How to pack data into buffers when needing to be able to modify and resize every mesh separately

I have a scene with thousands of objects. For each object I need to be able to swap out the mesh data completely (different data with different size).

If I were to use a shared buffer, swapping mesh data for an object, would result in having to leave the old data in the buffer. Leaving old data wouldn’t be a big problem if you change the data limited number of times, but I need to potentially be able to do it unlimited amount of times. Thus it would eventually eat up all the gpu memory.

What would you guys recommend? Should I use a separate buffer for each object?

100% completely unique objects, or instances of a smaller set? Your 2nd sentence suggests the former.

Does performance matter to you during updates, or just rendering the correct result?

If perf doesn’t matter (e.g. R&D renderer, not a production renderer), just create and delete buffer objects at runtime and upload to them just like you would at startup. This is simple, but may perform poorly.

If perf does matter, then it’s not just a matter of total GPU memory consumption but avoiding implicit synchronization stalls in the driver during updates. For that, read this:

Also, your assumption that use of a shared buffer implies leaving old data in the buffer forever and unbounded GPU memory usage isn’t correct. Think “circular ring buffer” (updated efficiently using the techniques on that wiki page) and go from there.

And re GPU mem usage, something you should think through if you haven’t already:

  • What’s the amount of GPU memory offered by the lowest spec GPU that you’re targeting?
  • What’s the amount of GPU memory required for ALL of your models?
  • What’s the amount of GPU memory required for the largest set of your models that will need to be loaded+rendered at one time?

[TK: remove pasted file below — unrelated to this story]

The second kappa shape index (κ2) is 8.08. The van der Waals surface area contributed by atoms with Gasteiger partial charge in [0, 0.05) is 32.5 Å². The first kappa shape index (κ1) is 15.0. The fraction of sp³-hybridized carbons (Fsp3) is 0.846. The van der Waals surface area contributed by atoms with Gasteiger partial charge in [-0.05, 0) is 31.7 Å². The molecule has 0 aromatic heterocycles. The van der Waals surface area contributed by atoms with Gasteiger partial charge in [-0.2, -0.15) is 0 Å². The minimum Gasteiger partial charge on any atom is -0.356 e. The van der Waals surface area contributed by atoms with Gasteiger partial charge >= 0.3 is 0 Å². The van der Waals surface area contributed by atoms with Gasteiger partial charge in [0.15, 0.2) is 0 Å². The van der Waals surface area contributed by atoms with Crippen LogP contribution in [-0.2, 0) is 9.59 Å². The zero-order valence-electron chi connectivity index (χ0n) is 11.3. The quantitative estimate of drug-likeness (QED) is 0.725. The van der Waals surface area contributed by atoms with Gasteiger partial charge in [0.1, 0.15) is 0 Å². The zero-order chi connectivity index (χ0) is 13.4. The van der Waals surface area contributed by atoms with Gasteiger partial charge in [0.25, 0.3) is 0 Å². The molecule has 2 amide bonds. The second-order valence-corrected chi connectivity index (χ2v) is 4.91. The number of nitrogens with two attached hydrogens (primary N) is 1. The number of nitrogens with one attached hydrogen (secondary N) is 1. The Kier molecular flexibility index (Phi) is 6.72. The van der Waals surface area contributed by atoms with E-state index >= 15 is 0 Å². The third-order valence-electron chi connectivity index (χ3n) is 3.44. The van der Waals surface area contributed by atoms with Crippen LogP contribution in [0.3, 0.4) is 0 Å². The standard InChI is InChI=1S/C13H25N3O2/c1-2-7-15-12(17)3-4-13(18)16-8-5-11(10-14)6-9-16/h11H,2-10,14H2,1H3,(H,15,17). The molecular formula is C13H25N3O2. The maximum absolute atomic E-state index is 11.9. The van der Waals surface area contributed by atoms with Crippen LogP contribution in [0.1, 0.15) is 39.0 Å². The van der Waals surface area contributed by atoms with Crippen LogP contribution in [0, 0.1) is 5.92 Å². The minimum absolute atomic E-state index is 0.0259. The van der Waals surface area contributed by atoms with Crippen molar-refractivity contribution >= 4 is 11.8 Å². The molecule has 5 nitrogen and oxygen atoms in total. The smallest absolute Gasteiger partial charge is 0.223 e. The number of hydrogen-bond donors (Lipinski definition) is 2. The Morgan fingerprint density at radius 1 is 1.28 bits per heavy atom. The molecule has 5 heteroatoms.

Thank you very much for the informative post!

Yes the objects are in fact unique.

Does performance matter

Performance does matter so I guess I could use streaming. Can I ask you this. Since I didn’t know about streaming the way I handled uploading dynamic data before was by collecting all the mesh data on the CPU, and keeping track of size and offset for each mesh. I would do this for each frame. Then merging everything into one big array and uploading it with one call to glBufferData at the end of the frame after which I would swap the buffers. Now as I understand with streaming instead you allocate a ring buffer with enough size, and then upload an individual mesh directly into the first available position with glBufferSubData or by mapping. So I guess what this means is that since GPU is working asynchronously with CPU, sending the data to GPU directly when available instead of waiting to upload everything together at the end of the frame is faster?

Also I’m wondering if I were to use separate buffers for each mesh, if I don’t need to modify most of them at a specific time (user decides which ones to modify) I can skip having to reupload their data. But with streaming would it mean that I would have to reupload the data for each mesh on each frame?

The key is not where you upload the data (e.g. whether you use a ring buffer or not, when you reuse old space, etc.). The key is uploading the data in a way that will not trigger implicit synchronization in the GL driver. That’s what you’re trying to avoid.

PERSISTENT mapped buffers with explicit sync objs is one way. UNSYNCHRONIZED mapping with buffer orphaning is another. Though the latter may trigger implicit sync within the GL driver when it’s configured for multithreaded driver mode (if that matters to you).

glBufferSubData() may or may not trigger implicit sync in the driver, depending on how it’s implemented. Whichever method you use, you’ll want to test perf with it on the driver(s) and configs you care about and ensure that it yields sufficient performance for your needs.

GPU working asynchronously with the CPU is generally what you want (within limits), but implicit sync in the driver thwarts that, blocking the CPU and forcing the GPU to (at least partially) catch up with the CPU. CPU-side buffer updates done poorly can easily trigger this because the GPU may still need to operate on the previous contents of a buffer object before the CPU update.

Not necessarily. I’m not sure where you got that.

No. Just because you use streaming doesn’t mean you have to re-upload everything ever frame. You just upload the new stuff to the GPU, and reuse the old stuff that you previously uploaded, saving upload bandwidth and time. But you have to update and render with buffer objects efficiently, or you might as well just use old client arrays (where you do re-upload everything every frame).

Which reminds me: benching your code against a non-VBO client arrays implementation can be instructive, as that code path has been hand-tuned by graphics driver developers for fast dynamic upload+draw performance on their GPUs.